Can My Baby Do Acupuncture?

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Babies often struggle with colic or gastrointestinal issues that can interfere with good sleep and make them fussier than normal. You may have heard that acupuncture is a way to mediate some of these issues, and perhaps have questions on whether or not it's safe for your child to try.

We turned to some experts to learn more about acupuncture and children. With that said, it's important to note that there hasn't been a lot of research on acupuncture for kids and babies, so please check with your child's pediatrician or healthcare provider.

What Is Acupuncture?

Acupuncture is a form of traditional Chinese medicine that has been practiced for over 3,000 years. It is based on the theory that there are meridians or pathways throughout the body that connect organs and bodily systems. Acupuncture uses very thin needles inserted into specific points along these meridians to help restore balance and health.

"Modern-day acupuncture is a form of treatment that uses very thin needles to stimulate specific points on the body," says (Grace) Ye Seul Song, an acupuncturist and physical therapist at Brentwood Physio. "Some practitioners may use lasers, magnets, or pressure instead."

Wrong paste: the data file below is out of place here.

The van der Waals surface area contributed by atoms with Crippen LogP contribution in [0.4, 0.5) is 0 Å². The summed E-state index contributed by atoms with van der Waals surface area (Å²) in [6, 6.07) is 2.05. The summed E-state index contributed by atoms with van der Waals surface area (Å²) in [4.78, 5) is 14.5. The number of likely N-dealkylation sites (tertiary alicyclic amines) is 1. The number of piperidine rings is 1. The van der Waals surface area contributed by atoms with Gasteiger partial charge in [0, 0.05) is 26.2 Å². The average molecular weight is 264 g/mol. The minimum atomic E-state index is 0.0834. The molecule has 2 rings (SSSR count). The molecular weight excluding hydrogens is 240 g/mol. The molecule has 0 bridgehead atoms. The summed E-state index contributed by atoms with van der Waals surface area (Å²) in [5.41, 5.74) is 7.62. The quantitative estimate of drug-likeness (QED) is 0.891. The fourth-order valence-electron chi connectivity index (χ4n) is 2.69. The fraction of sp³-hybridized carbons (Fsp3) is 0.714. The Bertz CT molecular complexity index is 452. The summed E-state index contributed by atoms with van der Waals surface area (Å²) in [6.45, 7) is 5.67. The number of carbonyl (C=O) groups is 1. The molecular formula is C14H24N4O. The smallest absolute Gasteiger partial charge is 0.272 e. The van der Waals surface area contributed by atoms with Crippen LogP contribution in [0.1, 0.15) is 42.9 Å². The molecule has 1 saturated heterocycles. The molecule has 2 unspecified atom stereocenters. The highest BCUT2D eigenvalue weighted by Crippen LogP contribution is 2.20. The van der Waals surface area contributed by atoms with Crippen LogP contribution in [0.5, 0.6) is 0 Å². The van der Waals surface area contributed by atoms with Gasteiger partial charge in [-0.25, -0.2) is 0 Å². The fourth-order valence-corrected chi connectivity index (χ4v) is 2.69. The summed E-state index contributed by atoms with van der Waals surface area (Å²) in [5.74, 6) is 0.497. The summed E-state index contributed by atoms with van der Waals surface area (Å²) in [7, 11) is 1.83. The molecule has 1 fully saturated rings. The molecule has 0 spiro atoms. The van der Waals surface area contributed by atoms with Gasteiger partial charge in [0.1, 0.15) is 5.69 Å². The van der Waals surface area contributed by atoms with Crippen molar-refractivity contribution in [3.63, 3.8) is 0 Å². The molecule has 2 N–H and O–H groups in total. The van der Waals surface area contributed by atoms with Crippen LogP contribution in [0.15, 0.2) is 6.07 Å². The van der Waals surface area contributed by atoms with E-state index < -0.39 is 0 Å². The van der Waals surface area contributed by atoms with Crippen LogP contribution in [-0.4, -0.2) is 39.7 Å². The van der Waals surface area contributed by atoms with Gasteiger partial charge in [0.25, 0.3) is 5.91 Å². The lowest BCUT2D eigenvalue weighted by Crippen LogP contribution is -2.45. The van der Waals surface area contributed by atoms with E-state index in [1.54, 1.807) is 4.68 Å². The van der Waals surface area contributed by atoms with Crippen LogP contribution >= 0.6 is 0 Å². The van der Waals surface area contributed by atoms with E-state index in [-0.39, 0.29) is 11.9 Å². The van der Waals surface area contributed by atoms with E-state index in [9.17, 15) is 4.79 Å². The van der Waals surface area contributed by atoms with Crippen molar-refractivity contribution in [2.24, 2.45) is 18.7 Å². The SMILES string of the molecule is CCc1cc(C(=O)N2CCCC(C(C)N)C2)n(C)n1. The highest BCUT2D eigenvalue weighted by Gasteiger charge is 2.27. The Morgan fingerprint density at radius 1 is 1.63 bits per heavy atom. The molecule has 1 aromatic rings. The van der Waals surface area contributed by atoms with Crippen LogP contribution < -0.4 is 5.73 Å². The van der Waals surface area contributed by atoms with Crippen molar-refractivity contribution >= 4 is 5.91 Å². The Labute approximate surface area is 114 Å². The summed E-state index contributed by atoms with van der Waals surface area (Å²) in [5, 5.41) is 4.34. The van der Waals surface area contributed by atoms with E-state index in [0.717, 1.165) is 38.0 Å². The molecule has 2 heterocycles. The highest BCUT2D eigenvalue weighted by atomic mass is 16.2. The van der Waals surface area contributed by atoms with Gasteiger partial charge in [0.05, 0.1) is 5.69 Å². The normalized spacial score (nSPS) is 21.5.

Doctors who practice traditional Chinese medicine sometimes prescribe acupuncture as part of treatment for various ailments. "We can clear heat (fevers), warm up (chills), dry damp (runny nose), and even treat reflux in infants by using points that descend uprising energy," says Stace Nelson-Hicks, DACM, LAc, a licensed acupuncturist, nationally certified herbologist, and certified functional medicine practitioner at Elixir Lifestyle.

Acupuncture often makes up one part of a holistic plan for treatment. "By using traditional Chinese medicine diagnostic techniques, we develop a treatment plan which can include acupuncture, herbs, nutritional counseling, and exercise plans," says Dr. Nelson-Hicks.

Is It Safe For My Child to Get Acupuncture?

The American Academy of Pediatrics (AAP) does not have an official stance on exactly what age babies can start getting acupuncture. It is strongly advised to check with your child's pediatrician or healthcare provider to get their clearance before beginning treatment.

Some practitioners may start acupuncture around 3 months old. Dr. Nelson-Hicks notes that she has treated a baby under a month old for severe reflux.

Acupuncture for babies will be different from the procedure for grownups. "Unlike acupuncture for older children and adults, the thinnest needles are used and are not maintained," says Dr. Nelson-Hicks. "We call it quick needling, where the needle is applied to the appropriate point and is quickly taken out."

You should make sure to stay with your baby during their acupuncture appointment and expect to participate in making sure that they feel safe and comfortable. "During a treatment, the baby is being held by their parent or is laying comfortably on a treatment table they are sharing with their parent," notes Dr. Nelson-Hicks.

Every baby is different. Be sure to consult with a pediatrician if you have any questions about getting your baby acupuncture.